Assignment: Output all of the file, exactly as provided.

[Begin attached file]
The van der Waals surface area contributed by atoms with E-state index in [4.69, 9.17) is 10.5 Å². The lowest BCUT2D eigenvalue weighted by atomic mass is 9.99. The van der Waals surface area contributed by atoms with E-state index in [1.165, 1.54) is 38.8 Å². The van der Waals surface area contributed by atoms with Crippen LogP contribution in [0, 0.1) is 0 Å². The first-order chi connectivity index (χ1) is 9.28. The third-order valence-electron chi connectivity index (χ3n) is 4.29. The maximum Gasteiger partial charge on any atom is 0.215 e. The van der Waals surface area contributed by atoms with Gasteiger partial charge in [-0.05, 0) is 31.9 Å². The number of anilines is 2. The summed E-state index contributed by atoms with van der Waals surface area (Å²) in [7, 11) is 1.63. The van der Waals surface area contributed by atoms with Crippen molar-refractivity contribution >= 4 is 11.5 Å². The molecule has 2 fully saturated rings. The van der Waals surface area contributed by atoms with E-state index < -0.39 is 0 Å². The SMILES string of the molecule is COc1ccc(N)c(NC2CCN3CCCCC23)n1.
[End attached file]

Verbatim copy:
The van der Waals surface area contributed by atoms with E-state index in [4.69, 9.17) is 10.5 Å². The lowest BCUT2D eigenvalue weighted by atomic mass is 9.99. The van der Waals surface area contributed by atoms with E-state index in [1.165, 1.54) is 38.8 Å². The van der Waals surface area contributed by atoms with Crippen LogP contribution in [0, 0.1) is 0 Å². The first-order chi connectivity index (χ1) is 9.28. The third-order valence-electron chi connectivity index (χ3n) is 4.29. The maximum Gasteiger partial charge on any atom is 0.215 e. The van der Waals surface area contributed by atoms with Gasteiger partial charge in [-0.05, 0) is 31.9 Å². The number of anilines is 2. The summed E-state index contributed by atoms with van der Waals surface area (Å²) in [7, 11) is 1.63. The van der Waals surface area contributed by atoms with Crippen molar-refractivity contribution >= 4 is 11.5 Å². The molecule has 2 fully saturated rings. The van der Waals surface area contributed by atoms with E-state index < -0.39 is 0 Å². The SMILES string of the molecule is COc1ccc(N)c(NC2CCN3CCCCC23)n1.